Last week, a federal court ruled that CleanFlicks, which lets you rent edited versions of movies (like a family-friendly version of Netflix), violates U.S. copyright laws and "hurts" Hollywood directors and studios. The specific ruling wording is that such editing causes "irreparable injury to the creative artistic expression in the copyrighted movies" and referred to the businesses as "illegitimate."
Yesterday, the CEO of the Consumer Electronics Association, Gary Shapiro, publicly spoke out about the ruling. "Parents should have the right to benefit from technology to protect their children from graphic sex and violence. This is an example of the copyright laws going awry," he says.He then attacked Congress more directly, saying "Congress must say no to the content industry's voracious demand for yet more rights at the expense of ordinary Americans. It is time that Congress stopped considering any copyright legislation which does not recognize and protect the legitimate needs of consumers."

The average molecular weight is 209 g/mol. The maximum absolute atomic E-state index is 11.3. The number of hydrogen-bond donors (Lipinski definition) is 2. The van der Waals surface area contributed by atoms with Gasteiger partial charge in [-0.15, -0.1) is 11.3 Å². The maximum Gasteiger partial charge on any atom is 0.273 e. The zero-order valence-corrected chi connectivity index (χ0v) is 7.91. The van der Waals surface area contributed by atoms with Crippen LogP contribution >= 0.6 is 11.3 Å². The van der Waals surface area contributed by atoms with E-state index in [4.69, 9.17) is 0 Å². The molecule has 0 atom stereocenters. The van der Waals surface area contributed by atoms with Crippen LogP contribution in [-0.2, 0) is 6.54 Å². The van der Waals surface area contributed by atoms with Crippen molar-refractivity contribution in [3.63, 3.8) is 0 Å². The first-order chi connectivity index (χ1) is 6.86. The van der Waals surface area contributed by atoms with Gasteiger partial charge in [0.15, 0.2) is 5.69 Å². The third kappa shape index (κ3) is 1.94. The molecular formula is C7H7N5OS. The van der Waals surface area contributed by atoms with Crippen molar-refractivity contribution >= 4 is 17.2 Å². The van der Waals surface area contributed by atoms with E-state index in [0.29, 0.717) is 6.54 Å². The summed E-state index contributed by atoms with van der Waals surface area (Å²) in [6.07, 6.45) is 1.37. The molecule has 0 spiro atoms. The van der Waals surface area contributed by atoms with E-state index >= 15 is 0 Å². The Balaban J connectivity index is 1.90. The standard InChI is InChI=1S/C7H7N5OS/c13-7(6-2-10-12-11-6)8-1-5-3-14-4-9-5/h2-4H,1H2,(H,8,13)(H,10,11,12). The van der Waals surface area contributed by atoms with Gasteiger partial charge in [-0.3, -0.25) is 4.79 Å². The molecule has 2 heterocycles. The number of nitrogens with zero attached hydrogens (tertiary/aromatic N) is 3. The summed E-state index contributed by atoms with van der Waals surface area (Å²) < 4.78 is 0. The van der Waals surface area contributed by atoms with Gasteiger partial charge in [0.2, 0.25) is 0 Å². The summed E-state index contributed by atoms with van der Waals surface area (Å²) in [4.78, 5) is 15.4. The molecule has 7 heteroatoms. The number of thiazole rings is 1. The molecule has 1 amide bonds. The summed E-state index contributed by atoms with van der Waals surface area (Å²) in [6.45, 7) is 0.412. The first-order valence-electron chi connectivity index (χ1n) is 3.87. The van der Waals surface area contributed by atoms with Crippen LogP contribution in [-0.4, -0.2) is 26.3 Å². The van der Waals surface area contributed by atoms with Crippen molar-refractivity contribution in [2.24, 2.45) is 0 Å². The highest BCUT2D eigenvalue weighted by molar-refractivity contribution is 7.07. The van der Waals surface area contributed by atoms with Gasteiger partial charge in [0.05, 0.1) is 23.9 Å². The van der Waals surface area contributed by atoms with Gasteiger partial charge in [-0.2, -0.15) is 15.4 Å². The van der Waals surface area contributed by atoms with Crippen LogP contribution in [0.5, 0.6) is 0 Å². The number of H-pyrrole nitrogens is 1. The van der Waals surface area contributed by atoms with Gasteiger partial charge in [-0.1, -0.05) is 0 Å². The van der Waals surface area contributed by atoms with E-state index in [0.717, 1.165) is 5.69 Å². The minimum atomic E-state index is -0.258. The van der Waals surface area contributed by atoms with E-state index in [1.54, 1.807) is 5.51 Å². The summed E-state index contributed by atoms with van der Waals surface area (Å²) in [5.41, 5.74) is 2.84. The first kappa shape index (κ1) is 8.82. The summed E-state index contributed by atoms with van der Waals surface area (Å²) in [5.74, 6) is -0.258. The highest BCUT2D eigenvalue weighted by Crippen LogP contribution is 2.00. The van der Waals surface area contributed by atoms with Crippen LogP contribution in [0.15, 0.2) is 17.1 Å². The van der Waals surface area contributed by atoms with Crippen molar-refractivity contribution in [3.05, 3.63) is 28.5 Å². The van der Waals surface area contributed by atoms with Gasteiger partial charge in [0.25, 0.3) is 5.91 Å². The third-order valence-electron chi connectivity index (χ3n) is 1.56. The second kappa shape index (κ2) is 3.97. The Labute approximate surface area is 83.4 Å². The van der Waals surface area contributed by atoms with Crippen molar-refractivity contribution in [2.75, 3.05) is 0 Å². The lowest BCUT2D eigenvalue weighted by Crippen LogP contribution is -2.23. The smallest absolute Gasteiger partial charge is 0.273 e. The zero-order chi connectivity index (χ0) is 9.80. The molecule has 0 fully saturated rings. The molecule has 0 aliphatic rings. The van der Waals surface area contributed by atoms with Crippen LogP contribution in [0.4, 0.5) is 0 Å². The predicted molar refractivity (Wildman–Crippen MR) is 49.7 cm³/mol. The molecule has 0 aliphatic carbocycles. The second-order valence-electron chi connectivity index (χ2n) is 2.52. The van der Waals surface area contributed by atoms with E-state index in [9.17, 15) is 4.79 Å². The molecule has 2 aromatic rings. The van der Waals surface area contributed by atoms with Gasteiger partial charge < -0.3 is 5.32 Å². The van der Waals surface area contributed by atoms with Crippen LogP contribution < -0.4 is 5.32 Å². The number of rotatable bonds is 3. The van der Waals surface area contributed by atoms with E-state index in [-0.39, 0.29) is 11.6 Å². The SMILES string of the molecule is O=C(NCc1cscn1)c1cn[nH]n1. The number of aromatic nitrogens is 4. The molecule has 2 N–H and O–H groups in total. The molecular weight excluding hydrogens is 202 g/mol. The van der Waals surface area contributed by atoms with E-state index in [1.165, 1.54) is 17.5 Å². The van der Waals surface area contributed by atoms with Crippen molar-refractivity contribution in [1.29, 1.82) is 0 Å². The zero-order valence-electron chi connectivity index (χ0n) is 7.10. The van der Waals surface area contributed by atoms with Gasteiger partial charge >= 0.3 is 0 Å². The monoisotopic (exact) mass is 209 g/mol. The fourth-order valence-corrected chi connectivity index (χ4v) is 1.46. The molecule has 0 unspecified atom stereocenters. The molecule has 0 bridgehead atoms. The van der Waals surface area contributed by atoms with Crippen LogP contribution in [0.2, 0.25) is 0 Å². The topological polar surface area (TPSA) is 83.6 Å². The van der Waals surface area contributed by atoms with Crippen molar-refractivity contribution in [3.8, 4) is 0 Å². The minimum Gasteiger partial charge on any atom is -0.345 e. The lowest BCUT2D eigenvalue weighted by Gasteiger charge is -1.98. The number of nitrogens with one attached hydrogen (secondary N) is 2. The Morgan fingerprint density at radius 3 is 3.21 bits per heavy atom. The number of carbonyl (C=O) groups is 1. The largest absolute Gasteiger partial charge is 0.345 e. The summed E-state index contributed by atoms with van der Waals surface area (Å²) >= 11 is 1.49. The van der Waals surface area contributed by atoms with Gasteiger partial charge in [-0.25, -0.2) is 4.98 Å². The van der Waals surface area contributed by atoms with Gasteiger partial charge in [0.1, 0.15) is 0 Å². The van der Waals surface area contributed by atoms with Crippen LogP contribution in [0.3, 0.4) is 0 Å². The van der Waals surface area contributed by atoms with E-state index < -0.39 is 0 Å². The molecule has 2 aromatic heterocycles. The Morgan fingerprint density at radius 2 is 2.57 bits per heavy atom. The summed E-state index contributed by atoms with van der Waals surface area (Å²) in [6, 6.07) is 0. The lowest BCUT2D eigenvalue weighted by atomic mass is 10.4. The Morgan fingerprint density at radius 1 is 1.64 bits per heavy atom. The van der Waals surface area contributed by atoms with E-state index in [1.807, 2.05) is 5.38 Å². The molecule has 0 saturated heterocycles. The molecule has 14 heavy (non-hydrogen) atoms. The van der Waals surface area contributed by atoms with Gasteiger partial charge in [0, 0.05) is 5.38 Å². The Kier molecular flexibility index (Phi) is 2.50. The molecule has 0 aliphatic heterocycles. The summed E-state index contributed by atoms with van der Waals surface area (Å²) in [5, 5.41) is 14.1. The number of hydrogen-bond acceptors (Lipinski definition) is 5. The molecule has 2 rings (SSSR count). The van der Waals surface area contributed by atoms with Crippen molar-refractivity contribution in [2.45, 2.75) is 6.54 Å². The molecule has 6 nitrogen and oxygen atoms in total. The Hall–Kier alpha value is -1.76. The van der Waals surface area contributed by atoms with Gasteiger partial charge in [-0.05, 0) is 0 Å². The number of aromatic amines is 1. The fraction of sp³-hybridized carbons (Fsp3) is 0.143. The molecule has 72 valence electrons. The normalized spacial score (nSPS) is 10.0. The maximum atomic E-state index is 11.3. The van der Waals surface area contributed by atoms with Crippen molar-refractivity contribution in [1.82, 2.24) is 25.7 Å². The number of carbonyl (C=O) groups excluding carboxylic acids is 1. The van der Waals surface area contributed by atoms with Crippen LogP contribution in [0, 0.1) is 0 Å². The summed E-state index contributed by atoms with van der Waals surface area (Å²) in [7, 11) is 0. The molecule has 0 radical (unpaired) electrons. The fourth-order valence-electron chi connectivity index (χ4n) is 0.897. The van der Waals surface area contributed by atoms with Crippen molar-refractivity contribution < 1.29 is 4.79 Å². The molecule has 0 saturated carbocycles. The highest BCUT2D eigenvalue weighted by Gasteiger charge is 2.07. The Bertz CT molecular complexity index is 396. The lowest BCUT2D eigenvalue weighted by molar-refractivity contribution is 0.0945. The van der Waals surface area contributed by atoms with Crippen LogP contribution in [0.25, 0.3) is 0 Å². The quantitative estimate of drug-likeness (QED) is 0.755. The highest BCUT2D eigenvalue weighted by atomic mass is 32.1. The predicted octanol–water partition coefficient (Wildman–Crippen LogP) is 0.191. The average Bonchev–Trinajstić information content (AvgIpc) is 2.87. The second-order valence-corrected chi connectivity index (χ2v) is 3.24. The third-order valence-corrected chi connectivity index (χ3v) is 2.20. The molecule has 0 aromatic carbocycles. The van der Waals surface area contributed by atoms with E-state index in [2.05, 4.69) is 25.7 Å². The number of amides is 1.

I've got to agree with Shapiro. If anything, services like CleanFlicks I'd imagine actually help the industry, with movie studios gaining more exposure from families who would otherwise avoid the films. Besides, if this was such an important federal judgement, then why do we still have highly edited versions of movies shown on TV?
CleanFlicks is wisely appealing the decision and their website is still in business.
Report Published by: Mark Raby
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